Puppet theatre

After the little respected Olympic gold it was only the World Cup qualifiers, which culminated with eliminating England, that made foreign football world rub their eyes in disbelief. After the World Cup, they were wide open. Grzegorz Lato was the top scorer, Robert Gadocha the best left winger, Jan Tomaszewski the best goalkeeper, and Deyna the best playmaker. The Polish side lost the fight for the final against Germany, but won fans’ hearts. The German press wrote about Deyna that he was pulling the strings with Lato, Gadocha, and Szarmach attached, as if in a puppet theatre, while match scenarios were written by coach Kazimierz Górski. But this bliss lasted only five years. After the Munich success, the Polish side started to grow too big for their boots. The sheer honour of donning the jersey with the white eagle was no longer enough. They started to be preoccupied with money and dream about transfers to Western clubs. Such transfers were next to impossible at the time. The fact that in spite of the clear lack of commitment Poland managed to win Olympic silver in Montreal spoke of their footballing skills. But the second place was considered a failure at home and manager Kazimierz Górski was sent off. His successor Jacek Gmoch tried to pick up the pieces, only with partial success. At the World Cup in Argentina the Polish side was among the teams ranked 5th-8th. Edward Gierek sent them a congratulatory telegram, yet another sign of the propaganda of success. But we had hoped for more. An era was coming to an end and a new generation came knocking. Deyna’s days in the squad were counted.

Mural depicts Deyna, Warsaw, Bielany district Boniek breathing down his neck

A symbolic change came with Zbigniew Boniek’s taking over the role of Kazimierz Deyna. When Włodzimierz Lubański sustained injury in the game against England and it was certain he wouldn’t return to the team any time soon a new captain was needed. It all happened aboard a plane carrying the squad for a tour of North America. Deyna was the best player but he wasn’t much of a talker, while the skipper role called for a more articulate lad that would be focused on the team, not only himself. The team voted for Lesław Ćmikiewicz, but then Kazi opens his mouth: “Hang on a second, but I’m next in line after Włodek.” The mates went silent, Kazimierz Górski just nodded, and that stuck. Deyna captained the team in two World Cups, in 57 matches altogether. That was a record. His position was challenged only by the angry young Zbigniew Boniek, 22 years old at the time, during the World Cup in Argentina. Boniek’s star was just beginning to shine, while Deyna’s career was slowly coming to an end. The young man was impatient and they had a heated squabble at a ping-pong table. Later on, when Deyna was to take a penalty against Argentine, Boniek asked him if he would withstand the pressure and if he wanted to be replaced. In such a situation, Deyna could not show weakness. He walked up to the spot but hit the goalkeeper. Four years later, it was Boniek who was the boss in the team. They were altogether different characters. Deyna – quiet, calm, soft-voiced, but able to get his team mates in order with one charismatic glance. Boniek – impulsive, pressurising other players into obedience by shouting. Some simply feared him because he was not only quick to lose his temper but also prone to blows.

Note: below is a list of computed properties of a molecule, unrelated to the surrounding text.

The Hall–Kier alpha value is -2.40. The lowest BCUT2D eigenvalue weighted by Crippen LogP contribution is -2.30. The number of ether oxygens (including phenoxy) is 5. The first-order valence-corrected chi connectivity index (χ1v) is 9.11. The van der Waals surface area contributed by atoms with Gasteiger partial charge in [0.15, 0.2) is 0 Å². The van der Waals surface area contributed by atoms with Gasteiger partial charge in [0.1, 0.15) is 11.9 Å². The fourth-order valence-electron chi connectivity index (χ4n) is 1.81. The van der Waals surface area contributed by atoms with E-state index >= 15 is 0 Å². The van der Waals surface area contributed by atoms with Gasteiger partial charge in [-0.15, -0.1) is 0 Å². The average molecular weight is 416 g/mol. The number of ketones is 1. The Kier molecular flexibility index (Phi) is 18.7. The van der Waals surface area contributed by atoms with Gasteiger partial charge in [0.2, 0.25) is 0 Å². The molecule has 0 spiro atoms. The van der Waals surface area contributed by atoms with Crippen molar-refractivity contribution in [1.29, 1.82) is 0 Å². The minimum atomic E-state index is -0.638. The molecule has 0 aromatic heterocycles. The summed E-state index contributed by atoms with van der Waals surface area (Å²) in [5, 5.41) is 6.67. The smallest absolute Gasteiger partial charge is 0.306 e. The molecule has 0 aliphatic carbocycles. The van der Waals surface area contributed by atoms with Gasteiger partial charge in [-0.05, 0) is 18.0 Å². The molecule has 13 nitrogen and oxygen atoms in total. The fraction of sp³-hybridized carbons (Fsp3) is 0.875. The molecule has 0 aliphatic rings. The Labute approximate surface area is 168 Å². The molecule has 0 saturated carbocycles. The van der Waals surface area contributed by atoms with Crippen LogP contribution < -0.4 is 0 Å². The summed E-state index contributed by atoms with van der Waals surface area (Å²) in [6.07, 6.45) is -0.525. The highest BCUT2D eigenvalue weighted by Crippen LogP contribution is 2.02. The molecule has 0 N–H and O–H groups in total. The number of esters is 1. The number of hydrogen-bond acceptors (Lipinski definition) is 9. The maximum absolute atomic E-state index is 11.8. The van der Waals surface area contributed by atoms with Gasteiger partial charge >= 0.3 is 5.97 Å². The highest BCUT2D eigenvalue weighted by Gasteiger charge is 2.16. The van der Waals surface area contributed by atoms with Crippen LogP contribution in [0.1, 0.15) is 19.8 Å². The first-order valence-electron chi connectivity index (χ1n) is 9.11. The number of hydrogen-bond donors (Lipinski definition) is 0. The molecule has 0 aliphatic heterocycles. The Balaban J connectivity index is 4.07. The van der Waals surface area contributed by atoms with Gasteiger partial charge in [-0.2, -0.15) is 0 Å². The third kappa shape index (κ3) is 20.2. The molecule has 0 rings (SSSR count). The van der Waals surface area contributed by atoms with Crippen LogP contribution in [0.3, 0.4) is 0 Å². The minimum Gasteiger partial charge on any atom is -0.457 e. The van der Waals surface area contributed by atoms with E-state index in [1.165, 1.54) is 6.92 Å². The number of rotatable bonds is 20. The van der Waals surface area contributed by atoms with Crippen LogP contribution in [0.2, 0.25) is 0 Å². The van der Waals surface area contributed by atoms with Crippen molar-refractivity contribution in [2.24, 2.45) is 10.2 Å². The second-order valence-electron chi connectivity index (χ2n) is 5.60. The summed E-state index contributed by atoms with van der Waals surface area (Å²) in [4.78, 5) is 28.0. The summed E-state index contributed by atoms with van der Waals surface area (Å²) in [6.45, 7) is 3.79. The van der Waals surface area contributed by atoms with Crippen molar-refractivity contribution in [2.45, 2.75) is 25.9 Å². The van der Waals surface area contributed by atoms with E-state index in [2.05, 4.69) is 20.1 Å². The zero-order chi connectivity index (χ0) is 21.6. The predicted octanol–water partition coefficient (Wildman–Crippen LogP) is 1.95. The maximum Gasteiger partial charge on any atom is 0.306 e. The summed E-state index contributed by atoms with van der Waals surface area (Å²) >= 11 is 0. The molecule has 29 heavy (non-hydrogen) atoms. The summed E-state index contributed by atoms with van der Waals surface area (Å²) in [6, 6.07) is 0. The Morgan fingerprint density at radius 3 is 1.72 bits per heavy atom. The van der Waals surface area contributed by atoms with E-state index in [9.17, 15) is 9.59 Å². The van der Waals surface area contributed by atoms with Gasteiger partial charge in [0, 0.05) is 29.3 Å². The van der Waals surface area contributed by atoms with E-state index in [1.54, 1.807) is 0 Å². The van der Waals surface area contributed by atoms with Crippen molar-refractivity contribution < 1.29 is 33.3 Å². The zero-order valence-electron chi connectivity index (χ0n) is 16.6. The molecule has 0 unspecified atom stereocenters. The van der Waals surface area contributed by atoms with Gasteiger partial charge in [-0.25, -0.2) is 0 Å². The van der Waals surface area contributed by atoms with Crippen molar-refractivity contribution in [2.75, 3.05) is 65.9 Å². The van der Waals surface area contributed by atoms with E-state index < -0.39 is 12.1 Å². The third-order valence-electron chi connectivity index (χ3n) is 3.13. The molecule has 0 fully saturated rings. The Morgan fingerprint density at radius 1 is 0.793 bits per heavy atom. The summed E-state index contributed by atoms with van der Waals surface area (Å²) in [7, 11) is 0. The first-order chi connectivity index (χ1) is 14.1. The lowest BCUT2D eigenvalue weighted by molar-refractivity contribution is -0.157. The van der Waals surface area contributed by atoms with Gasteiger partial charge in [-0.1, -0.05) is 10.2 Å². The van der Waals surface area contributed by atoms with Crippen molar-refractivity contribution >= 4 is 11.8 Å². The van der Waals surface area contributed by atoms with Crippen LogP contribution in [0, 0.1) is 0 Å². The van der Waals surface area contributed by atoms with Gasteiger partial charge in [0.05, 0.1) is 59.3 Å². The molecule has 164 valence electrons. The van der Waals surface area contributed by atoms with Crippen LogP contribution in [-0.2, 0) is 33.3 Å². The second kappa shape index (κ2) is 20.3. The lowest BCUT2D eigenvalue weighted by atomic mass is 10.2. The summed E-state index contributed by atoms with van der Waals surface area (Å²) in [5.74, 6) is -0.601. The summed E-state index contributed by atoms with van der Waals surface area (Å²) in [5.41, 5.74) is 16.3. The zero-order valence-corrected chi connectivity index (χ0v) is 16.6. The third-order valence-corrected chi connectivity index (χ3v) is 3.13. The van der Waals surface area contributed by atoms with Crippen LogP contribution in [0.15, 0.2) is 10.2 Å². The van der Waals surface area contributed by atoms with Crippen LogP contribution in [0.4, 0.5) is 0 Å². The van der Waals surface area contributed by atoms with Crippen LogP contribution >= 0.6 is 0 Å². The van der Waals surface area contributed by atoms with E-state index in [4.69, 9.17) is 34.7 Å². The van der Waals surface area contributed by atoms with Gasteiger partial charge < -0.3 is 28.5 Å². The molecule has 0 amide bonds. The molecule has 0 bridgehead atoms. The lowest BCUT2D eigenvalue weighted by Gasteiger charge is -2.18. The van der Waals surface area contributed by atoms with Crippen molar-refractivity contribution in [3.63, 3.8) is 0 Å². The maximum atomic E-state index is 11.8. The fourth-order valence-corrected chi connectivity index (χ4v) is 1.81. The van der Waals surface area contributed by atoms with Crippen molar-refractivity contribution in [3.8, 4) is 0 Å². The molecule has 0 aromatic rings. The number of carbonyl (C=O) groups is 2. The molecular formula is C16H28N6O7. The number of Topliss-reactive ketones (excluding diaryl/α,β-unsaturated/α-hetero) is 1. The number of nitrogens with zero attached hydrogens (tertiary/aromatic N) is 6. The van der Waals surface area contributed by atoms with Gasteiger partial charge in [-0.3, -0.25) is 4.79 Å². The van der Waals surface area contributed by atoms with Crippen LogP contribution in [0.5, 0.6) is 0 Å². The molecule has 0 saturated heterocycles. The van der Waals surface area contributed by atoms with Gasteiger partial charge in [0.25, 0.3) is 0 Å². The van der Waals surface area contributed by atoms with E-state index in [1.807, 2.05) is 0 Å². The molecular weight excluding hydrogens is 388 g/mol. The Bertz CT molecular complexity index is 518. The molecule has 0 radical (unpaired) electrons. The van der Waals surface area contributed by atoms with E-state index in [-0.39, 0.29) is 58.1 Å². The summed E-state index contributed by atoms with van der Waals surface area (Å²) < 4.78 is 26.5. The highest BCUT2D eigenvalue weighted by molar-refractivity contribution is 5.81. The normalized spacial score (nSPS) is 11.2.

A poet, not a hack

In the mid-1970s Deyna enjoyed an international status comparable to that of Frank Lampard, Andrea Pirlo or Xavi in today’s football. Best clubs wanted him but you just couldn’t leave Poland. All the more so as being an officer of the Polish People’s Army, Deyna for ideological reasons could not work for the capitalists or, heavens forbid, in a NATO country. That was at variance with Poland’s raison d’état. Western clubs tried, though, by contacting Legia or him directly. To no avail. He was even deliberately prevented from learning about some offers that came in for him. Real Madrid, AC Milan, Inter, AS Monaco (prince Rainier loved Deyna) — all signalled their interest. Two months after the Argentinian World Cup, Deyna together with Boniek and Grzegorz Lato was invited to the All-World Team for a game against Cosmos in New York. Cosmos was the richest club at the time. After the game, Pele with the club’s Turkish owner made the Pole an offer: Listen, we got a bunch of decent boys here. Cruyff with Chinaglia at the front; you, Beckenbauer, and Rivelino at midfield. What do you say? Deyna couldn’t agree because he had been already in talks with Manchester City, to which he transferred in autumn 1978 for 100,000 pounds. He could not have chosen worse. When I paid him a visit there several months later, he complained that the English didn’t get his intentions and that the half-witted coach put him on as centre forward, exposing him to the risk of injuries in confrontations with big, brutal defenders. But Deyna was a poet of football, not a hack.